Hanna

Review by Adam Woodward @AWLies

Directed by

Joe Wright

Starring

Cate Blanchett Eric Bana Saoirse Ronan

Anticipation.

After hitting a dull note with The Soloist, has Wright rediscovered his voice?

Enjoyment.

Not quite. Hanna is the British director’s woolliest and most disjointed film yet. Ronan saves his blushes, though.

In Retrospect.

Fun in places but unfulfilling as a whole.

Any intrigue established in Hanna is smothered by a director unable to overcome his own art house ambitions.

From the bloodied dunes of Dunkirk to the putrid streets of LA’s Skid Row, Joe Wright has long sought to extract beauty from chaos. No surprise, then, that oil painting compositions pepper the British director’s first crack at high-energy action like flashes of calm in a storm of bullets and brimstone.

Indeed, a dramatic mid-shot of a swan nestled between broken panes in a Finnish ice drift establishes an eerily passive equilibrium before our eponymous heroine announces herself with an arrow.

Having been raised in isolation in this bitter sub-arctic wilderness by her father, Erik (Eric Bana), Hanna (Saoirse Ronan, so haunting in Wright’s Atonement and again here) is more accustomed to gutting deer than kissing boys. As well as making Kick-Ass’ Hit-Girl look like a puny apple-polisher, our Hanna’s a multilingual assassin. Meaning? Not only will she deliver a frosty pay-off line after she’s finished fucking you up, she’ll have the common courtesy to do so in your native tongue.

Meanwhile Cate Blanchett recycles her southern twang from Benjamin Button to good effect as CIA meta-bitch Marissa Wiegler, who’s hellbent on tracking down Hanna and her ‘rogue asset’ papa after they ceremonially blow their own cover.

As Erik vanishes, Hanna is exposed. Out of the forest and into the real world jungle, she’ll have to negotiate a host of unknown hazards, but there’s no scenario this feral child can’t bite and brawl her way out of. There’s an issue here, however, in that Hanna’s fight for survival, while exhilarating, never provides that knife-edge moment; that flake of fallibility that’s so crucial when it comes to humanising action heroes.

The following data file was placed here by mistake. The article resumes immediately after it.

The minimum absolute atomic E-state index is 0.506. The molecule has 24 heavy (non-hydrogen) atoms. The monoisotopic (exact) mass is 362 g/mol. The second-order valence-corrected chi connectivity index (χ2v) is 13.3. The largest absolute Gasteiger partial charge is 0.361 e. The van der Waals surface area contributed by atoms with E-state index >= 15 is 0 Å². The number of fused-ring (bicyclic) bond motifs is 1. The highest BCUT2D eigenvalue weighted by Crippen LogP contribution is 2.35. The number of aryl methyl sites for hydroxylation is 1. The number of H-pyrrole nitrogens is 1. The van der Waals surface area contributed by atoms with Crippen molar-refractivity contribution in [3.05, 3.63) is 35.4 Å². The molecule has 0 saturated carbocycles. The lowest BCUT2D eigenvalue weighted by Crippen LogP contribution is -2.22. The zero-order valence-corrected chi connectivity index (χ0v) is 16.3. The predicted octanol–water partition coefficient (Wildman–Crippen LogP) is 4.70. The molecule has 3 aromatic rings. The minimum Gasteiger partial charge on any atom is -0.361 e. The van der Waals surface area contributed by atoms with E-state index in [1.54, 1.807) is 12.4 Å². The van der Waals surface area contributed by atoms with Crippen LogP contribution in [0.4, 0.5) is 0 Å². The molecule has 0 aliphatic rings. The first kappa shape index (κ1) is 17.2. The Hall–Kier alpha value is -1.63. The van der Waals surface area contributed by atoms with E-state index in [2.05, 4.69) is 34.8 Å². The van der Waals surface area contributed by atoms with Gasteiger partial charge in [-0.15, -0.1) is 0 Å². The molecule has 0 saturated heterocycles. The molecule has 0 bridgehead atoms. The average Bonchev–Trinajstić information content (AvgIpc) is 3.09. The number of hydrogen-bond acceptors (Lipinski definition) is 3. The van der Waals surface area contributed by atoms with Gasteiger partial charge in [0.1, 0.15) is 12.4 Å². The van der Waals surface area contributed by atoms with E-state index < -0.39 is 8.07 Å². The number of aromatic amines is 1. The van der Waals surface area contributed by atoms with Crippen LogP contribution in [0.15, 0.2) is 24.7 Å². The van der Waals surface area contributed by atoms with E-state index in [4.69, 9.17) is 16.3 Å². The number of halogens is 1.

This oversight is addressed late on by a revelation concerning Hanna’s superhuman DNA, but this is a lazy character development, not the thought-provoking twist it presumably looked on paper.

That’s not to say that Ronan doesn’t shine. After being misused by Peters Jackson and Weir in her previous two big screen outings, the 17-year-old holds her own consummately alongside a deliciously fierce Blanchett. The pair share barely a fraction of screen time, but their cat-and-mouse chemistry is invaluable when you consider how incongruous the rest of the cast feels (including Bana, who resurfaces for a few speedy costume changes before getting lost in the plot).

As if Wright’s readiness to show off his artistic flair and paint Hanna as a twisted modern-day fairy tale isn’t jarring enough, Tom Hollander channelling Annie Lennox as a campy neo-Nazi bounty hunter certainly wasn’t called for.

A thumping Chemical Brothers score instils routine fight sequences with some much-needed vigour, but any intrigue established in the film’s formative scenes is smothered by a director unable to overcome his own art house ambitions.

Published 6 May 2011

Tags: Cate Blanchett Joe Wright Saoirse Ronan

Anticipation.

After hitting a dull note with The Soloist, has Wright rediscovered his voice?

Enjoyment.

Not quite. Hanna is the British director’s woolliest and most disjointed film yet. Ronan saves his blushes, though.

In Retrospect.

Fun in places but unfulfilling as a whole.

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